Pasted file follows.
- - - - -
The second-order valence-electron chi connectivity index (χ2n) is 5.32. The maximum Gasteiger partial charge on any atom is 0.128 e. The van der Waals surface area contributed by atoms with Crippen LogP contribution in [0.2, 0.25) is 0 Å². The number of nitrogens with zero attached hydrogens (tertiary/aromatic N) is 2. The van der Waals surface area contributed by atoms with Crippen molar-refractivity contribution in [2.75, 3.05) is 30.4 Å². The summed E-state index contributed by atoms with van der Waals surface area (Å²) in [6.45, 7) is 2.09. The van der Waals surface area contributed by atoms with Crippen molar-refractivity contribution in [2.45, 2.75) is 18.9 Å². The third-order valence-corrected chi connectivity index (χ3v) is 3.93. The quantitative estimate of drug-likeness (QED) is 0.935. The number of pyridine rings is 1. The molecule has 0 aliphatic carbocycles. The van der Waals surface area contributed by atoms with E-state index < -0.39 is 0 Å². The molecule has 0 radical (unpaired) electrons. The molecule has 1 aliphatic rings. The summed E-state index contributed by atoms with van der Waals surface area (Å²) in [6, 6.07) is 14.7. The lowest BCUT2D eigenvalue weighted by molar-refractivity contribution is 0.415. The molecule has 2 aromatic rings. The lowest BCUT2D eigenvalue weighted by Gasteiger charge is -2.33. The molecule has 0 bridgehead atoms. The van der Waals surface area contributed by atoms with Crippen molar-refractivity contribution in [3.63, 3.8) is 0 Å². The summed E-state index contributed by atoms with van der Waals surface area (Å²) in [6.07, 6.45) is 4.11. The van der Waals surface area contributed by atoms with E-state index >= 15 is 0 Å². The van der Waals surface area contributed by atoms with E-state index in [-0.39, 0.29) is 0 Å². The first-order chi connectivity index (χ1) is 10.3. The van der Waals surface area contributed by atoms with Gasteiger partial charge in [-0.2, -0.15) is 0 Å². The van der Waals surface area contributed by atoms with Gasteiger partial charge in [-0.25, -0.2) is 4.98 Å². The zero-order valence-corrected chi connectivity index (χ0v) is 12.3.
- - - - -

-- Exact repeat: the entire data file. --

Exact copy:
The second-order valence-electron chi connectivity index (χ2n) is 5.32. The maximum Gasteiger partial charge on any atom is 0.128 e. The van der Waals surface area contributed by atoms with Crippen LogP contribution in [0.2, 0.25) is 0 Å². The number of nitrogens with zero attached hydrogens (tertiary/aromatic N) is 2. The van der Waals surface area contributed by atoms with Crippen molar-refractivity contribution in [2.75, 3.05) is 30.4 Å². The summed E-state index contributed by atoms with van der Waals surface area (Å²) in [6.45, 7) is 2.09. The van der Waals surface area contributed by atoms with Crippen molar-refractivity contribution in [2.45, 2.75) is 18.9 Å². The third-order valence-corrected chi connectivity index (χ3v) is 3.93. The quantitative estimate of drug-likeness (QED) is 0.935. The number of pyridine rings is 1. The molecule has 0 aliphatic carbocycles. The van der Waals surface area contributed by atoms with E-state index < -0.39 is 0 Å². The molecule has 0 radical (unpaired) electrons. The molecule has 1 aliphatic rings. The summed E-state index contributed by atoms with van der Waals surface area (Å²) in [6, 6.07) is 14.7. The lowest BCUT2D eigenvalue weighted by molar-refractivity contribution is 0.415. The molecule has 2 aromatic rings. The lowest BCUT2D eigenvalue weighted by Gasteiger charge is -2.33. The molecule has 0 bridgehead atoms. The van der Waals surface area contributed by atoms with Crippen molar-refractivity contribution in [3.63, 3.8) is 0 Å². The summed E-state index contributed by atoms with van der Waals surface area (Å²) in [6.07, 6.45) is 4.11. The van der Waals surface area contributed by atoms with E-state index >= 15 is 0 Å². The van der Waals surface area contributed by atoms with E-state index in [-0.39, 0.29) is 0 Å². The first-order chi connectivity index (χ1) is 10.3. The van der Waals surface area contributed by atoms with Gasteiger partial charge in [-0.2, -0.15) is 0 Å². The van der Waals surface area contributed by atoms with Gasteiger partial charge in [-0.25, -0.2) is 4.98 Å². The zero-order valence-corrected chi connectivity index (χ0v) is 12.3.